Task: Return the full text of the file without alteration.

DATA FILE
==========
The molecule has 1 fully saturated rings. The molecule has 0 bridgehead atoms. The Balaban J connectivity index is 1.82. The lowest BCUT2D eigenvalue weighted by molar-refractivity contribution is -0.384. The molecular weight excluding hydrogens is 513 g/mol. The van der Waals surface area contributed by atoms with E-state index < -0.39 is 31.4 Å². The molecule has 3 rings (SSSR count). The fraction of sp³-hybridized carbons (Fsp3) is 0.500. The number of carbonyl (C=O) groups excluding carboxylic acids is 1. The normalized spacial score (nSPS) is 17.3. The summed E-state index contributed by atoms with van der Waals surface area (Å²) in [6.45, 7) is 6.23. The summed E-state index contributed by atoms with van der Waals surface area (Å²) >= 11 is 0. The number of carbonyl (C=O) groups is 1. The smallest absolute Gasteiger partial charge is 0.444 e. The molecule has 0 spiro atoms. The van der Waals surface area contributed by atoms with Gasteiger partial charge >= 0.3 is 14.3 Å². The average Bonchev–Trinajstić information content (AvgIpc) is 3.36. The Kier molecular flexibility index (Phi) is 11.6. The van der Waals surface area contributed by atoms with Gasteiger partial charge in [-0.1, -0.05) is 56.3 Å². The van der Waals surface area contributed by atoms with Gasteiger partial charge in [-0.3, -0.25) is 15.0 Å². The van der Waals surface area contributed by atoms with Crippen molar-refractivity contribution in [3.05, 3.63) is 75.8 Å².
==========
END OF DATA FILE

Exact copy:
The molecule has 1 fully saturated rings. The molecule has 0 bridgehead atoms. The Balaban J connectivity index is 1.82. The lowest BCUT2D eigenvalue weighted by molar-refractivity contribution is -0.384. The molecular weight excluding hydrogens is 513 g/mol. The van der Waals surface area contributed by atoms with E-state index < -0.39 is 31.4 Å². The molecule has 3 rings (SSSR count). The fraction of sp³-hybridized carbons (Fsp3) is 0.500. The number of carbonyl (C=O) groups excluding carboxylic acids is 1. The normalized spacial score (nSPS) is 17.3. The summed E-state index contributed by atoms with van der Waals surface area (Å²) in [6.45, 7) is 6.23. The summed E-state index contributed by atoms with van der Waals surface area (Å²) >= 11 is 0. The number of carbonyl (C=O) groups is 1. The smallest absolute Gasteiger partial charge is 0.444 e. The molecule has 0 spiro atoms. The van der Waals surface area contributed by atoms with Gasteiger partial charge >= 0.3 is 14.3 Å². The average Bonchev–Trinajstić information content (AvgIpc) is 3.36. The Kier molecular flexibility index (Phi) is 11.6. The van der Waals surface area contributed by atoms with Gasteiger partial charge in [-0.1, -0.05) is 56.3 Å². The van der Waals surface area contributed by atoms with Gasteiger partial charge in [-0.3, -0.25) is 15.0 Å². The van der Waals surface area contributed by atoms with Crippen molar-refractivity contribution in [3.05, 3.63) is 75.8 Å².